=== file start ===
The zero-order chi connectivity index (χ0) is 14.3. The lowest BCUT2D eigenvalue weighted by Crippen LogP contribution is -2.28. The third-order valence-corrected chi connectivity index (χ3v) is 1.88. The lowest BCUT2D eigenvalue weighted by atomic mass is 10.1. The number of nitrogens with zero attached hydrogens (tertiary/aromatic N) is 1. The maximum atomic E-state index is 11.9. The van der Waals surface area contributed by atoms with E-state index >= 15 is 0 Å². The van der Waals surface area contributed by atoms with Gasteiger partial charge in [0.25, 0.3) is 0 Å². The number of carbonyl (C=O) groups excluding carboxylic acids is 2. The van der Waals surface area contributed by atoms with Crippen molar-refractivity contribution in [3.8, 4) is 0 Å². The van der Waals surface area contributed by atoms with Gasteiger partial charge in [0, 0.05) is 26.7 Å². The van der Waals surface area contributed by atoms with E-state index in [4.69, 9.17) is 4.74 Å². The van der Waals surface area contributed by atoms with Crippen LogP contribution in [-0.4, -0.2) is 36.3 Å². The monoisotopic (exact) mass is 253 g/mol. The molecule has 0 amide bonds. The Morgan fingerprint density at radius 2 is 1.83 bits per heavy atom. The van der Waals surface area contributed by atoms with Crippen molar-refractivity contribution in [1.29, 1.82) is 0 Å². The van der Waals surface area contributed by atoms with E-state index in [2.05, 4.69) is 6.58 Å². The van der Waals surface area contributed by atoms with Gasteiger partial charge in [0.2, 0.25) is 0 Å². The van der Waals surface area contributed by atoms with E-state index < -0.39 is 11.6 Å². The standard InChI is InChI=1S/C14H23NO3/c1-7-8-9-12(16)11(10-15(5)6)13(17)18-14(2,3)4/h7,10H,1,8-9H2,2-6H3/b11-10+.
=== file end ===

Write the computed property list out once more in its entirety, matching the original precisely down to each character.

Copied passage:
The zero-order chi connectivity index (χ0) is 14.3. The lowest BCUT2D eigenvalue weighted by Crippen LogP contribution is -2.28. The third-order valence-corrected chi connectivity index (χ3v) is 1.88. The lowest BCUT2D eigenvalue weighted by atomic mass is 10.1. The number of nitrogens with zero attached hydrogens (tertiary/aromatic N) is 1. The maximum atomic E-state index is 11.9. The van der Waals surface area contributed by atoms with E-state index >= 15 is 0 Å². The van der Waals surface area contributed by atoms with Gasteiger partial charge in [0.25, 0.3) is 0 Å². The number of carbonyl (C=O) groups excluding carboxylic acids is 2. The van der Waals surface area contributed by atoms with Crippen molar-refractivity contribution in [3.8, 4) is 0 Å². The van der Waals surface area contributed by atoms with Gasteiger partial charge in [0, 0.05) is 26.7 Å². The van der Waals surface area contributed by atoms with E-state index in [4.69, 9.17) is 4.74 Å². The van der Waals surface area contributed by atoms with Crippen LogP contribution in [-0.4, -0.2) is 36.3 Å². The monoisotopic (exact) mass is 253 g/mol. The molecule has 0 amide bonds. The Morgan fingerprint density at radius 2 is 1.83 bits per heavy atom. The van der Waals surface area contributed by atoms with Crippen molar-refractivity contribution in [1.29, 1.82) is 0 Å². The van der Waals surface area contributed by atoms with E-state index in [2.05, 4.69) is 6.58 Å². The van der Waals surface area contributed by atoms with Gasteiger partial charge in [0.2, 0.25) is 0 Å². The van der Waals surface area contributed by atoms with E-state index < -0.39 is 11.6 Å². The standard InChI is InChI=1S/C14H23NO3/c1-7-8-9-12(16)11(10-15(5)6)13(17)18-14(2,3)4/h7,10H,1,8-9H2,2-6H3/b11-10+.